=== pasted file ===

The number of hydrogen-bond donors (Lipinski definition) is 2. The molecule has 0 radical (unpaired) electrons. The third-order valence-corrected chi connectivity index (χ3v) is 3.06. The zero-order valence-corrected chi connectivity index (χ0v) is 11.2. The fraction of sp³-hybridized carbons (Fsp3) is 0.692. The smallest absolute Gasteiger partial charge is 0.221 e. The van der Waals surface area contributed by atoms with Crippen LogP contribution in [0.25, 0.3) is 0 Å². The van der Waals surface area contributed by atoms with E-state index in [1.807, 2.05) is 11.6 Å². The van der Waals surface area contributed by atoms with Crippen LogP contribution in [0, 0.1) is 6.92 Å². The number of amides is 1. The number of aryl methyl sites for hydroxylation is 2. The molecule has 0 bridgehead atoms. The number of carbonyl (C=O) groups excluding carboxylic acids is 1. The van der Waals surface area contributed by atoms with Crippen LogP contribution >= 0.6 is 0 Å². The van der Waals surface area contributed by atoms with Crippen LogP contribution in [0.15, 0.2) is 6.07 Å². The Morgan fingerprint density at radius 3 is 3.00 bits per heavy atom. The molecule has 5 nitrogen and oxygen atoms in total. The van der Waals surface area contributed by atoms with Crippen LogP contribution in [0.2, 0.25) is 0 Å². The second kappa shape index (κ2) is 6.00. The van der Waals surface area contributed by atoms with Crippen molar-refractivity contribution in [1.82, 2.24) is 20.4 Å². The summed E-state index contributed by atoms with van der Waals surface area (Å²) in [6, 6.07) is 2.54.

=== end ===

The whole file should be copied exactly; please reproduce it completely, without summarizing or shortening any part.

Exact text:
The number of hydrogen-bond donors (Lipinski definition) is 2. The molecule has 0 radical (unpaired) electrons. The third-order valence-corrected chi connectivity index (χ3v) is 3.06. The zero-order valence-corrected chi connectivity index (χ0v) is 11.2. The fraction of sp³-hybridized carbons (Fsp3) is 0.692. The smallest absolute Gasteiger partial charge is 0.221 e. The van der Waals surface area contributed by atoms with Crippen LogP contribution in [0.25, 0.3) is 0 Å². The van der Waals surface area contributed by atoms with E-state index in [1.807, 2.05) is 11.6 Å². The van der Waals surface area contributed by atoms with Crippen LogP contribution in [0, 0.1) is 6.92 Å². The number of amides is 1. The number of aryl methyl sites for hydroxylation is 2. The molecule has 0 bridgehead atoms. The number of carbonyl (C=O) groups excluding carboxylic acids is 1. The van der Waals surface area contributed by atoms with Crippen LogP contribution >= 0.6 is 0 Å². The van der Waals surface area contributed by atoms with Crippen LogP contribution in [0.15, 0.2) is 6.07 Å². The Morgan fingerprint density at radius 3 is 3.00 bits per heavy atom. The molecule has 5 nitrogen and oxygen atoms in total. The van der Waals surface area contributed by atoms with Crippen LogP contribution in [0.2, 0.25) is 0 Å². The second kappa shape index (κ2) is 6.00. The van der Waals surface area contributed by atoms with Crippen molar-refractivity contribution in [1.82, 2.24) is 20.4 Å². The summed E-state index contributed by atoms with van der Waals surface area (Å²) in [6, 6.07) is 2.54.